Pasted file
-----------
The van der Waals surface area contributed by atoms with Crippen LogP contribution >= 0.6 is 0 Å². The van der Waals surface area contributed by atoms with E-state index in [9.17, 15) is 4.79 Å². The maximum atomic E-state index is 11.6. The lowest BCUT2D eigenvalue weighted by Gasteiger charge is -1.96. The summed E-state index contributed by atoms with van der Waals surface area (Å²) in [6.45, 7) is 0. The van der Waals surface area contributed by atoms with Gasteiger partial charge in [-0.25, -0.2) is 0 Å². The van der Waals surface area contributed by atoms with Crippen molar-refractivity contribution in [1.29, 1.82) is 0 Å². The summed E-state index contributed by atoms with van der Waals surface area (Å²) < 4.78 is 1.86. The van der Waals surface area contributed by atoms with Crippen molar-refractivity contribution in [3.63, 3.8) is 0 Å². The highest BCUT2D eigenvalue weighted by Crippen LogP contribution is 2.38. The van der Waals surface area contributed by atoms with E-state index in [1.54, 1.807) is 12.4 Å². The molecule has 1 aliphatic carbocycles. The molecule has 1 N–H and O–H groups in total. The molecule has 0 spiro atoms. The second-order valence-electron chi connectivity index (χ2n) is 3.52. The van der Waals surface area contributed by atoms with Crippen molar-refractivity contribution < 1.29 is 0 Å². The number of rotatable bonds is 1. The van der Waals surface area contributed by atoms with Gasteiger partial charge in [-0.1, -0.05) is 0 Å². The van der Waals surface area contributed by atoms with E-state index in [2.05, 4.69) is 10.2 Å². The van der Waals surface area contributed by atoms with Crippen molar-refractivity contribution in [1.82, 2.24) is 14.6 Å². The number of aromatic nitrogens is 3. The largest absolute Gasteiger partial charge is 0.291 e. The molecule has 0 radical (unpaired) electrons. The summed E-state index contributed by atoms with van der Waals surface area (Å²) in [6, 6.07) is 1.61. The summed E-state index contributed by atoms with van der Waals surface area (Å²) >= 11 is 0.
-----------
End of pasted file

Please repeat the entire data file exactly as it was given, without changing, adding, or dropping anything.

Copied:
The van der Waals surface area contributed by atoms with Crippen LogP contribution >= 0.6 is 0 Å². The van der Waals surface area contributed by atoms with E-state index in [9.17, 15) is 4.79 Å². The maximum atomic E-state index is 11.6. The lowest BCUT2D eigenvalue weighted by Gasteiger charge is -1.96. The summed E-state index contributed by atoms with van der Waals surface area (Å²) in [6.45, 7) is 0. The van der Waals surface area contributed by atoms with Gasteiger partial charge in [-0.25, -0.2) is 0 Å². The van der Waals surface area contributed by atoms with Crippen molar-refractivity contribution in [1.29, 1.82) is 0 Å². The summed E-state index contributed by atoms with van der Waals surface area (Å²) < 4.78 is 1.86. The van der Waals surface area contributed by atoms with Crippen molar-refractivity contribution in [3.63, 3.8) is 0 Å². The highest BCUT2D eigenvalue weighted by Crippen LogP contribution is 2.38. The van der Waals surface area contributed by atoms with E-state index in [1.54, 1.807) is 12.4 Å². The molecule has 1 aliphatic carbocycles. The molecule has 1 N–H and O–H groups in total. The molecule has 0 spiro atoms. The second-order valence-electron chi connectivity index (χ2n) is 3.52. The van der Waals surface area contributed by atoms with Crippen molar-refractivity contribution < 1.29 is 0 Å². The number of rotatable bonds is 1. The van der Waals surface area contributed by atoms with Gasteiger partial charge in [-0.1, -0.05) is 0 Å². The van der Waals surface area contributed by atoms with E-state index in [2.05, 4.69) is 10.2 Å². The van der Waals surface area contributed by atoms with Crippen molar-refractivity contribution in [1.82, 2.24) is 14.6 Å². The number of aromatic nitrogens is 3. The largest absolute Gasteiger partial charge is 0.291 e. The molecule has 0 radical (unpaired) electrons. The summed E-state index contributed by atoms with van der Waals surface area (Å²) in [6, 6.07) is 1.61. The summed E-state index contributed by atoms with van der Waals surface area (Å²) >= 11 is 0.